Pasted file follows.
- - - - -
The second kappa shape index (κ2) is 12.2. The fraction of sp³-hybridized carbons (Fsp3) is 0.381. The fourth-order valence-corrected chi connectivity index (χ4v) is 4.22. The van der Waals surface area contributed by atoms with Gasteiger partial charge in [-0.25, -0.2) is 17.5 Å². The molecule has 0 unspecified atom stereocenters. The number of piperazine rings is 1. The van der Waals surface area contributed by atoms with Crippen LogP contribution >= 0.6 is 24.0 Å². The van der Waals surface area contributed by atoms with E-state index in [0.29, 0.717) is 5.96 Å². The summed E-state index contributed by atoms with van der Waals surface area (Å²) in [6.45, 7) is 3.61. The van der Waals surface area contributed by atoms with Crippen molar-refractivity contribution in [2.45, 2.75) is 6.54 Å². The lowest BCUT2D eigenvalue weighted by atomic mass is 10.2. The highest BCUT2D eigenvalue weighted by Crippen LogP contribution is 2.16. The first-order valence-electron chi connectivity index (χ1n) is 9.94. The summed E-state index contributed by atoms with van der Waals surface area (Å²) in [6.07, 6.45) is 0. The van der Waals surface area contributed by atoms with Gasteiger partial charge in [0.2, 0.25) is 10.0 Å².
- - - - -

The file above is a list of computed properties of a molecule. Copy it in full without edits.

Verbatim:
The second kappa shape index (κ2) is 12.2. The fraction of sp³-hybridized carbons (Fsp3) is 0.381. The fourth-order valence-corrected chi connectivity index (χ4v) is 4.22. The van der Waals surface area contributed by atoms with Gasteiger partial charge in [-0.25, -0.2) is 17.5 Å². The molecule has 0 unspecified atom stereocenters. The number of piperazine rings is 1. The van der Waals surface area contributed by atoms with Crippen LogP contribution >= 0.6 is 24.0 Å². The van der Waals surface area contributed by atoms with E-state index in [0.29, 0.717) is 5.96 Å². The summed E-state index contributed by atoms with van der Waals surface area (Å²) in [6.45, 7) is 3.61. The van der Waals surface area contributed by atoms with Crippen molar-refractivity contribution in [2.45, 2.75) is 6.54 Å². The lowest BCUT2D eigenvalue weighted by atomic mass is 10.2. The highest BCUT2D eigenvalue weighted by Crippen LogP contribution is 2.16. The first-order valence-electron chi connectivity index (χ1n) is 9.94. The summed E-state index contributed by atoms with van der Waals surface area (Å²) in [6.07, 6.45) is 0. The van der Waals surface area contributed by atoms with Gasteiger partial charge in [0.2, 0.25) is 10.0 Å².